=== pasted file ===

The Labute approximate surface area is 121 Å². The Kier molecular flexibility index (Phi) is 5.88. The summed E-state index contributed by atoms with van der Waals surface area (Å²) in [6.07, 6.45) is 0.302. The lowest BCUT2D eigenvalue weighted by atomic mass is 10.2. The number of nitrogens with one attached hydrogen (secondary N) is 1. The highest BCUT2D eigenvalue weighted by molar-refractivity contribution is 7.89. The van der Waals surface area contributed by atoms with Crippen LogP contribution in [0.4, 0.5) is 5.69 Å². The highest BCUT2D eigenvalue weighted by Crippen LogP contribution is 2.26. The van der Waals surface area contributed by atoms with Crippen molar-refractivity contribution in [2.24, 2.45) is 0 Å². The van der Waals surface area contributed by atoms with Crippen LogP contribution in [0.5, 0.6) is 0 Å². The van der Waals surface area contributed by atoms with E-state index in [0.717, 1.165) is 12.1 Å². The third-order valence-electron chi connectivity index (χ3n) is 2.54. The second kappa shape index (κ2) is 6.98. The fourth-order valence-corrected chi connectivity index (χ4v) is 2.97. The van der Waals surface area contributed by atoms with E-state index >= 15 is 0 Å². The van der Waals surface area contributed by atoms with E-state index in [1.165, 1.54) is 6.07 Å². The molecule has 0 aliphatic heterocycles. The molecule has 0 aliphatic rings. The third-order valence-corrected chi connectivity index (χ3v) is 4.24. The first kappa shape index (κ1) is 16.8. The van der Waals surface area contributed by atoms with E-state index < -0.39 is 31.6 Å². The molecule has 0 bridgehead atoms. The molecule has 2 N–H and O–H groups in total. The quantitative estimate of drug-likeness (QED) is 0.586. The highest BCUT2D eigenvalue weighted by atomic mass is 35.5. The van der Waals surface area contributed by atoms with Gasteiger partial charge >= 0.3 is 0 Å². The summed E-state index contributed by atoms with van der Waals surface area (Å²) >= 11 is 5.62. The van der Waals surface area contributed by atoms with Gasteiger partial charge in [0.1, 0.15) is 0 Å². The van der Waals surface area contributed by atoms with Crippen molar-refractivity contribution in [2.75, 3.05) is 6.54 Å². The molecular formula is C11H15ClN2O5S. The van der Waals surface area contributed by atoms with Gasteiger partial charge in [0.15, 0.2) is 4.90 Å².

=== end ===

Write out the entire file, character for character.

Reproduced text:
The Labute approximate surface area is 121 Å². The Kier molecular flexibility index (Phi) is 5.88. The summed E-state index contributed by atoms with van der Waals surface area (Å²) in [6.07, 6.45) is 0.302. The lowest BCUT2D eigenvalue weighted by atomic mass is 10.2. The number of nitrogens with one attached hydrogen (secondary N) is 1. The highest BCUT2D eigenvalue weighted by molar-refractivity contribution is 7.89. The van der Waals surface area contributed by atoms with Crippen LogP contribution in [0.4, 0.5) is 5.69 Å². The highest BCUT2D eigenvalue weighted by Crippen LogP contribution is 2.26. The van der Waals surface area contributed by atoms with Crippen molar-refractivity contribution in [2.24, 2.45) is 0 Å². The van der Waals surface area contributed by atoms with Crippen LogP contribution in [0.5, 0.6) is 0 Å². The van der Waals surface area contributed by atoms with E-state index in [0.717, 1.165) is 12.1 Å². The third-order valence-electron chi connectivity index (χ3n) is 2.54. The second kappa shape index (κ2) is 6.98. The fourth-order valence-corrected chi connectivity index (χ4v) is 2.97. The van der Waals surface area contributed by atoms with E-state index >= 15 is 0 Å². The van der Waals surface area contributed by atoms with E-state index in [1.165, 1.54) is 6.07 Å². The molecule has 0 aliphatic heterocycles. The molecule has 0 aliphatic rings. The third-order valence-corrected chi connectivity index (χ3v) is 4.24. The first kappa shape index (κ1) is 16.8. The van der Waals surface area contributed by atoms with E-state index < -0.39 is 31.6 Å². The molecule has 0 bridgehead atoms. The molecule has 2 N–H and O–H groups in total. The quantitative estimate of drug-likeness (QED) is 0.586. The highest BCUT2D eigenvalue weighted by atomic mass is 35.5. The van der Waals surface area contributed by atoms with Gasteiger partial charge >= 0.3 is 0 Å². The summed E-state index contributed by atoms with van der Waals surface area (Å²) >= 11 is 5.62. The van der Waals surface area contributed by atoms with Gasteiger partial charge in [0.1, 0.15) is 0 Å². The van der Waals surface area contributed by atoms with Crippen molar-refractivity contribution in [2.75, 3.05) is 6.54 Å². The molecular formula is C11H15ClN2O5S. The van der Waals surface area contributed by atoms with Gasteiger partial charge in [0.15, 0.2) is 4.90 Å².